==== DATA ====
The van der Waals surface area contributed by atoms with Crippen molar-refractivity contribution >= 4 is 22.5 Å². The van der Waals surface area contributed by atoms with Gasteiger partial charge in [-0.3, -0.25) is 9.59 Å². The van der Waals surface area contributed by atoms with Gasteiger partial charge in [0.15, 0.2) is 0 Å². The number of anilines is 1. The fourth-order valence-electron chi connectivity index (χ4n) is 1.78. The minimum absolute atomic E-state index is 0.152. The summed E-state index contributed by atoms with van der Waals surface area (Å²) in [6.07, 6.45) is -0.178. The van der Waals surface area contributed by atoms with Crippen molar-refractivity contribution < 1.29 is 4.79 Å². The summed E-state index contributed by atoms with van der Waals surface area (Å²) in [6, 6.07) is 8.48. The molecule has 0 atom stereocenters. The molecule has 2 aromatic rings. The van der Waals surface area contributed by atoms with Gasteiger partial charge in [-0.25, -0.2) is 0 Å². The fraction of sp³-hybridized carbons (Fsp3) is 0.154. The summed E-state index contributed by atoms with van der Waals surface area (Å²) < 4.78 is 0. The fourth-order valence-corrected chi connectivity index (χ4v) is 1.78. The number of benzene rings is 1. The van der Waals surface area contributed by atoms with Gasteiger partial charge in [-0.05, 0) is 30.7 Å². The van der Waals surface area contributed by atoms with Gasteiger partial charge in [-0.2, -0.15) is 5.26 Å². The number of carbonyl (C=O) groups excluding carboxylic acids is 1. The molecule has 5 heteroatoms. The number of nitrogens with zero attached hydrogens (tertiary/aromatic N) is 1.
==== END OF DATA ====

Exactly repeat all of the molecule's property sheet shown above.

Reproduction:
The van der Waals surface area contributed by atoms with Crippen molar-refractivity contribution >= 4 is 22.5 Å². The van der Waals surface area contributed by atoms with Gasteiger partial charge in [-0.3, -0.25) is 9.59 Å². The van der Waals surface area contributed by atoms with Gasteiger partial charge in [0.15, 0.2) is 0 Å². The number of anilines is 1. The fourth-order valence-electron chi connectivity index (χ4n) is 1.78. The minimum absolute atomic E-state index is 0.152. The summed E-state index contributed by atoms with van der Waals surface area (Å²) in [6.07, 6.45) is -0.178. The van der Waals surface area contributed by atoms with Crippen molar-refractivity contribution < 1.29 is 4.79 Å². The summed E-state index contributed by atoms with van der Waals surface area (Å²) in [6, 6.07) is 8.48. The molecule has 0 atom stereocenters. The molecule has 2 aromatic rings. The van der Waals surface area contributed by atoms with Gasteiger partial charge in [-0.25, -0.2) is 0 Å². The fraction of sp³-hybridized carbons (Fsp3) is 0.154. The summed E-state index contributed by atoms with van der Waals surface area (Å²) < 4.78 is 0. The fourth-order valence-corrected chi connectivity index (χ4v) is 1.78. The number of benzene rings is 1. The van der Waals surface area contributed by atoms with Gasteiger partial charge in [-0.05, 0) is 30.7 Å². The van der Waals surface area contributed by atoms with Gasteiger partial charge in [-0.2, -0.15) is 5.26 Å². The number of carbonyl (C=O) groups excluding carboxylic acids is 1. The molecule has 5 heteroatoms. The number of nitrogens with zero attached hydrogens (tertiary/aromatic N) is 1.